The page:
Study: »Energy Sharing« could reduce electricity costs for 90 percent of German households

If the concept of »energy sharing« provided for in Europen Union legislation were transposed into German law, 90 percent of all households could reduce their electricity purchase costs. This is the result of a study now published by the Berlin-based Institute for Ecological Economy Research (Institut für ökologische Wirtschaftsforschung; IÖW) based on a concept paper prepared by the Citizens’ Energy Alliance (Bündnis Bürgerenergie) last October.
Energy sharing, i.e. the participation of citizens also in larger generation plants in their region with joint use of the electricity yields, has already been anchored by the European Union in its Renewable Energy Directive in 2019. The directive was to be implemented by the member states by 2021, but this has not actually happened in many countries, including Germany. The new German government elected last September agreed on implementation as a goal in its coalition agreement.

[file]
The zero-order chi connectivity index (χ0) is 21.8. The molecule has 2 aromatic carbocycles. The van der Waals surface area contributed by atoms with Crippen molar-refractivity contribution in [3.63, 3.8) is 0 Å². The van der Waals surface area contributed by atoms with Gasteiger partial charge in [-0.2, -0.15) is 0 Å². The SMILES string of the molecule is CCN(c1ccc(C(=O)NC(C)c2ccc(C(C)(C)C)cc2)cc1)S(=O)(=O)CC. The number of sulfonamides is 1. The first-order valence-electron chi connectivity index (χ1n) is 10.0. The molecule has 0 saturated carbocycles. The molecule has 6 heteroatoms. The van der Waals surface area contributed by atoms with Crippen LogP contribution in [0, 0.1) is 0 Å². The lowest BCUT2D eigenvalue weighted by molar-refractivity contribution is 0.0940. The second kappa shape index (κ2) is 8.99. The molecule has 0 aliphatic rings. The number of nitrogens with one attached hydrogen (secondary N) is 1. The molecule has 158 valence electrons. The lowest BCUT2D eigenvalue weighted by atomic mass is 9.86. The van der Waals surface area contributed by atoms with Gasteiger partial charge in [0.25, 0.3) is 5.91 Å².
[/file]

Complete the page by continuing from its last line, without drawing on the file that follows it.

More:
In their analysis, the authors of the study assumed a participation of an average of €100 to €200 ($105 to 210) per (adult) person in the construction of renewable energy plants, which would correspond to private investments of €6.5 to €12.8 billion ($6.8 to $13.5 billion). In this way, twelve percent of the total investment required for energy-sharing community plants could be raised. In addition to the cost-cutting effect for households, this would also have a further economic benefit, according to the study, because a lot of generation capacity in the vicinity of the respective consumers and thus a relief for the supply networks would be created.

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